Stories are being shared over Facebook, and the media are taking notice, and I’m sure there will be a public celebration or two before long. I’ll share those details once I have them.
Thank you for everything, Bill. I can’t believe you’re gone, King Kong-ing off to whatever-comes-next. Send us back a poem. I love you and I miss you.
A post-script of sorts to the Contact Press post yesterday. Below you’ll find a small handful of Louis Dudek-related items from my shelves that overlap with Contact Press (1952-1967), and below those, a couple related little magazines.
Louis Dudek edited Delta from 1957-1965, during the life of Contact Press and co-incident with Souster’s editing of Combustion.
Delta contained regular ads for the latest titles from Contact Press. Here Ellenbogen’s entry in the McGill Poetry Series is announced as “A New Contact Press Book.”
Dudek’s Delta Canada Press was begun while Contact Press was still Active. Atlantis was published in 1967. According to Nicky Drumbolis, it was “repeatedly intended for publication by Contact Press.”
Glen Siebrasse’s The Regeneration of an Athlete, published by Delta Canada in 1965.
CIV/n, of course, edited by Aileen Collins from 1953-1955 (along with Jackie Gallagher, Wanda Staniszewska, and Stan Rozynski). Dudek and Irving Layton served as readers and contributed to discussion of submissions. Jennifer Macquarrie’s 2006 MA Thesis on CIV/n is an excellent discussion of Aileen Collins’s importance as an editor.
In his introductory note to Michael Gnarowski’s index of CIV/n, Dudek writes: “[I]t led to a realization on my own part, when the magazine ended, that I wanted to edit a magazine single-handed, so that CIV/n prepared the way for Delta, just as First Statement had prepared for CIV/n.
Related Little Magazines:
Contemporary Verse, edited for 39 issues by Alan Crawley from 1941-1952. A precedent for and spiritual contemporary of Contact magazine. According to Tim McIntyre, “in 1941, West-coast poets Dorothy Livesay and Floris McLaren, with help from Doris Ferne and Anne Marriott, decided to start a modern poetry magazine and asked Alan Crawley to be its editor.”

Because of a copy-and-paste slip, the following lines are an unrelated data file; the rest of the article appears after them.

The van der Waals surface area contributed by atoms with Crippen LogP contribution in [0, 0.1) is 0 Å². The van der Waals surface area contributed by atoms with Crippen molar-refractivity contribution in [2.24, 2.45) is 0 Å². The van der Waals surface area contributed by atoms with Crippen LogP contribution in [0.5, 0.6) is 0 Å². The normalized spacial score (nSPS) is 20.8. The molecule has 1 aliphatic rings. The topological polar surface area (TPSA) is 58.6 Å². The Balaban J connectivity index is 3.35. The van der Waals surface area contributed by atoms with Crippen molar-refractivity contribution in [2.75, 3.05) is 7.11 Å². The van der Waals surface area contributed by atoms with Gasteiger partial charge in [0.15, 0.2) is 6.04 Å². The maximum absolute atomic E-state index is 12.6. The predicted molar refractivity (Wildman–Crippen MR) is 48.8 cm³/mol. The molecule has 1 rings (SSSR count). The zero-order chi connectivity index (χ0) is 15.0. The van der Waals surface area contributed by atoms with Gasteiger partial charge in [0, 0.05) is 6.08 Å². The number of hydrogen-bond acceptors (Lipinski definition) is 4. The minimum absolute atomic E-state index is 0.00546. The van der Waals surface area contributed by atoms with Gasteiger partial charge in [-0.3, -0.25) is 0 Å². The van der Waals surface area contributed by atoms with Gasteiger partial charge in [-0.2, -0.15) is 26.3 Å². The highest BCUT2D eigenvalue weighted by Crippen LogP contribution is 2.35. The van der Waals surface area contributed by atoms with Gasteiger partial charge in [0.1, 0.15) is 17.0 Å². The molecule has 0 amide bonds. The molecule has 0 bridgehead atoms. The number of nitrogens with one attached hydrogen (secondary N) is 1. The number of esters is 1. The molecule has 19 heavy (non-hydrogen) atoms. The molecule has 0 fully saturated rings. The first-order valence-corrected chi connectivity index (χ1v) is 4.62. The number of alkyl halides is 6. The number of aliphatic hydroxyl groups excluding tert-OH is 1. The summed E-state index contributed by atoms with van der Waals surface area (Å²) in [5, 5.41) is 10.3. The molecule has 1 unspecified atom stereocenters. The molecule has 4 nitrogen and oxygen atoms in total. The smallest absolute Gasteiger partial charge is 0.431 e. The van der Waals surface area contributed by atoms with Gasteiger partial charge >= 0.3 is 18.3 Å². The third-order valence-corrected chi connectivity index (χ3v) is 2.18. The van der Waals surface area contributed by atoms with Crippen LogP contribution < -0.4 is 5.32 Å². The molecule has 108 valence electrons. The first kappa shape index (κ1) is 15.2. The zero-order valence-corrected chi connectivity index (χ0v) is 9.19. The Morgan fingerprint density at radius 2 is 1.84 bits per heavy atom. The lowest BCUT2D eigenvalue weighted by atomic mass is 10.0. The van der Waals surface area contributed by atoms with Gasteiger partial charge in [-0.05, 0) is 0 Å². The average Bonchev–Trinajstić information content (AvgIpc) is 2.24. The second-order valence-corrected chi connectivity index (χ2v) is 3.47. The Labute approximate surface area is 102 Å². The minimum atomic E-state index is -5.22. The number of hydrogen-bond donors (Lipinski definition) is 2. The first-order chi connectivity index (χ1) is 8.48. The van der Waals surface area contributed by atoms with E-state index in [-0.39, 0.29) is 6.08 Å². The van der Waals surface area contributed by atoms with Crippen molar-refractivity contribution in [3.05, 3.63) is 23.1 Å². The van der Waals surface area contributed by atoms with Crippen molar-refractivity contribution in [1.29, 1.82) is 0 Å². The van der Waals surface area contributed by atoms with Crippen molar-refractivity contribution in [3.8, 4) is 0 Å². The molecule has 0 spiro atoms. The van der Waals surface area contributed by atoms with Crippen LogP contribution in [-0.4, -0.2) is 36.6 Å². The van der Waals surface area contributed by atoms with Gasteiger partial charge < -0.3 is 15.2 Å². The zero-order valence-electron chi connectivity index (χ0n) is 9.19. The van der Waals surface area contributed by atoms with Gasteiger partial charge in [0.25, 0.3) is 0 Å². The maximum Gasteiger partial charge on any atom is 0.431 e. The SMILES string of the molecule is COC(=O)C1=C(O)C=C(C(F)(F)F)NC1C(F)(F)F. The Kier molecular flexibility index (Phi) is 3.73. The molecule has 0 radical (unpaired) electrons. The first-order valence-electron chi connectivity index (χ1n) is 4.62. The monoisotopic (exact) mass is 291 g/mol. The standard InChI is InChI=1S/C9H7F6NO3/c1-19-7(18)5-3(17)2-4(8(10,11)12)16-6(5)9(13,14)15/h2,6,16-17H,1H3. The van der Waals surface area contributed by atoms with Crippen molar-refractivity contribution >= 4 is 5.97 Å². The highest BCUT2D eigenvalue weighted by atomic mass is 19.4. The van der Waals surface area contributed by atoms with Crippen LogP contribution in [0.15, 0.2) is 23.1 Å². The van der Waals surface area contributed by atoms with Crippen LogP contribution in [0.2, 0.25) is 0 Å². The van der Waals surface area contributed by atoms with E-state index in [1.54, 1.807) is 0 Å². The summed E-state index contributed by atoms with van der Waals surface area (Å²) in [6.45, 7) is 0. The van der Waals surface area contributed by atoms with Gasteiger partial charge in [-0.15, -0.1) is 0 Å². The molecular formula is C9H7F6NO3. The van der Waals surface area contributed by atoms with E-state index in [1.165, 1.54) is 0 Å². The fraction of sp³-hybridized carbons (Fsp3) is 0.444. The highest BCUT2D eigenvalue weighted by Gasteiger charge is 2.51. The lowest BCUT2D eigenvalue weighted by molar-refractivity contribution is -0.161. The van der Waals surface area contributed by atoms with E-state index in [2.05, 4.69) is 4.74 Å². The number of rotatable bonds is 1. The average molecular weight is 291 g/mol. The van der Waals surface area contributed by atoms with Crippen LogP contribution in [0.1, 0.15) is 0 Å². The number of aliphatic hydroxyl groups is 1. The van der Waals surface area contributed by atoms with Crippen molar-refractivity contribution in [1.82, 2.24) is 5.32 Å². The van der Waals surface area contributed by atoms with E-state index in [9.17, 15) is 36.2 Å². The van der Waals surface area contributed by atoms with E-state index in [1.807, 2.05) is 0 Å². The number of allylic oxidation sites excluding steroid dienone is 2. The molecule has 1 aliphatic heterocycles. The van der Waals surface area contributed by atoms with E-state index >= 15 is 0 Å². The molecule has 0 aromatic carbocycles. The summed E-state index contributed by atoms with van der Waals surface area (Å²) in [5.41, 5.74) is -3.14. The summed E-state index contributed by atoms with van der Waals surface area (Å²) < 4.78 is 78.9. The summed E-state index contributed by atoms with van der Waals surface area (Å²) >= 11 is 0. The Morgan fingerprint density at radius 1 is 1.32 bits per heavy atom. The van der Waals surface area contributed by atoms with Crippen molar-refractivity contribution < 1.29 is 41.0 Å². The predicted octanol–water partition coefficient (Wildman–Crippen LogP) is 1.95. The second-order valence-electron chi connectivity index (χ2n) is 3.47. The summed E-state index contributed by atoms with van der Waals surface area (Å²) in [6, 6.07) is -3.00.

Northern Review (1945-1956), edited primarily by John Sutherland following the merger of Preview and First Statement. An important link between the ferment of the 1940s and the establishment of Contact Press in the 1950s. Dudek and Souster’s correspondence surrounding their increasingly frustration with Sutherland’s editing practices demonstrate one reason that Souster launched Contact magazine in January 1952.
Yes, edited primarily by Michael Gnarowski from 1957-1970 (with help along the way from Glen Siebrasse, John Lachs, Donald Winkleman, Hugh Hood, and, informally, Louis Dudek).
Peter Gibbon’s MA thesis in the history of YES is sadly not widely available, but can be found in a rare issue of his magazine, Conduit, published as a double issue (Conduit 1/YES 20, Fall/Spring 2012).
After acquiring a copy of Trio yesterday from Richard Coxford (formerly Bytown Bookshop, Ottawa) and George Ellenbogen’s Mcgill Poetry Series entry Winds of Unreason from Liam at Patrick McGahern’s (Ottawa), I decided to take stock of my small but growing Contact Press collection. Below you’ll find photos and some small notes on what I’ve currently got on my shelves, both Contact Press itself and a few related things. There are 15 Contact Press titles, 2 from the McGill Poetry Series, one from First Statement Press, an issue of Combustion, two of Michael Gnarowski’s bibliographic works, three books related to the Contact Poetry Reading Series, two Anansi reprints of Contact titles, a couple broadsides, and a small ad.
Only a few dozen Contact titles to go! Michael Gnarowski’s checklist puts the total at 49. Peter Miller cites 61 titles. Or, for the more ambitious, Nicky Drumbolis’s Contact checklist of official titles, variants, and related materials run to 355 items. It has some repeat items with signatures and associations, but it shows how much material can be gathered under the Contact name.
Donations welcome! Haha.
Contact Press (click through the photos for notes):
1952. The first title from Contact Press. Someone inexplicably wrote “Negro” on this copy.